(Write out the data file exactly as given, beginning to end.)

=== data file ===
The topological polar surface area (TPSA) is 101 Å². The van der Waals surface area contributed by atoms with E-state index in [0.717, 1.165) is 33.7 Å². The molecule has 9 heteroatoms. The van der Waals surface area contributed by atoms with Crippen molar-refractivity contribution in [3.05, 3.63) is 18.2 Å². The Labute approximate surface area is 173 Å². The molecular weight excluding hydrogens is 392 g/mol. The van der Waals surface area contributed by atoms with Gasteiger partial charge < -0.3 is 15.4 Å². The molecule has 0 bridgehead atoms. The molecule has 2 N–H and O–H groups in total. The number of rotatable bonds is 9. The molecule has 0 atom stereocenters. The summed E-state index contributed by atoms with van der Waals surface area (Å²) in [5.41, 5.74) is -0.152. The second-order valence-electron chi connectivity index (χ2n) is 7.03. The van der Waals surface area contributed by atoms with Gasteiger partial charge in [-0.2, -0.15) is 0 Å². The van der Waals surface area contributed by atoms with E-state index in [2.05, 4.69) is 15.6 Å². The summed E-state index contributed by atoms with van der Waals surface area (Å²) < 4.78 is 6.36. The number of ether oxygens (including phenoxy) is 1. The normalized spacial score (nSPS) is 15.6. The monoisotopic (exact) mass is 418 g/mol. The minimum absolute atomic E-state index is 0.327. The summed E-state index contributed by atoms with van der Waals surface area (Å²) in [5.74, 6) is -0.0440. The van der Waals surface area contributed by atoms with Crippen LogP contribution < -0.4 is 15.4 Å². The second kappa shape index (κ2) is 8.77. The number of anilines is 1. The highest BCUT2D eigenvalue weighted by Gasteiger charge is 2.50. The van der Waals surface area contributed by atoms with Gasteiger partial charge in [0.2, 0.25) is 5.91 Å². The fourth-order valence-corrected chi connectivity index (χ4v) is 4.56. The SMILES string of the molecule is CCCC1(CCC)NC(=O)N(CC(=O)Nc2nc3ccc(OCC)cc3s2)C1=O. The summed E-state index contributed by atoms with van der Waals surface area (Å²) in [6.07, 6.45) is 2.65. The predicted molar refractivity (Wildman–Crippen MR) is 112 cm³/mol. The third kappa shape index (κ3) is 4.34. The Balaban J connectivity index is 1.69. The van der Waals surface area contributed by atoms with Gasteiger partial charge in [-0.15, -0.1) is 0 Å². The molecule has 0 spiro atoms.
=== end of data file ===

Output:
The topological polar surface area (TPSA) is 101 Å². The van der Waals surface area contributed by atoms with E-state index in [0.717, 1.165) is 33.7 Å². The molecule has 9 heteroatoms. The van der Waals surface area contributed by atoms with Crippen molar-refractivity contribution in [3.05, 3.63) is 18.2 Å². The Labute approximate surface area is 173 Å². The molecular weight excluding hydrogens is 392 g/mol. The van der Waals surface area contributed by atoms with Gasteiger partial charge < -0.3 is 15.4 Å². The molecule has 0 bridgehead atoms. The molecule has 2 N–H and O–H groups in total. The number of rotatable bonds is 9. The molecule has 0 atom stereocenters. The summed E-state index contributed by atoms with van der Waals surface area (Å²) in [5.41, 5.74) is -0.152. The second-order valence-electron chi connectivity index (χ2n) is 7.03. The van der Waals surface area contributed by atoms with Gasteiger partial charge in [-0.2, -0.15) is 0 Å². The van der Waals surface area contributed by atoms with E-state index in [2.05, 4.69) is 15.6 Å². The summed E-state index contributed by atoms with van der Waals surface area (Å²) < 4.78 is 6.36. The number of ether oxygens (including phenoxy) is 1. The normalized spacial score (nSPS) is 15.6. The monoisotopic (exact) mass is 418 g/mol. The minimum absolute atomic E-state index is 0.327. The summed E-state index contributed by atoms with van der Waals surface area (Å²) in [5.74, 6) is -0.0440. The van der Waals surface area contributed by atoms with Crippen LogP contribution < -0.4 is 15.4 Å². The second kappa shape index (κ2) is 8.77. The number of anilines is 1. The highest BCUT2D eigenvalue weighted by Gasteiger charge is 2.50. The van der Waals surface area contributed by atoms with Gasteiger partial charge in [0.2, 0.25) is 5.91 Å². The fourth-order valence-corrected chi connectivity index (χ4v) is 4.56. The SMILES string of the molecule is CCCC1(CCC)NC(=O)N(CC(=O)Nc2nc3ccc(OCC)cc3s2)C1=O. The summed E-state index contributed by atoms with van der Waals surface area (Å²) in [6.07, 6.45) is 2.65. The predicted molar refractivity (Wildman–Crippen MR) is 112 cm³/mol. The third kappa shape index (κ3) is 4.34. The Balaban J connectivity index is 1.69. The van der Waals surface area contributed by atoms with Gasteiger partial charge in [-0.15, -0.1) is 0 Å². The molecule has 0 spiro atoms.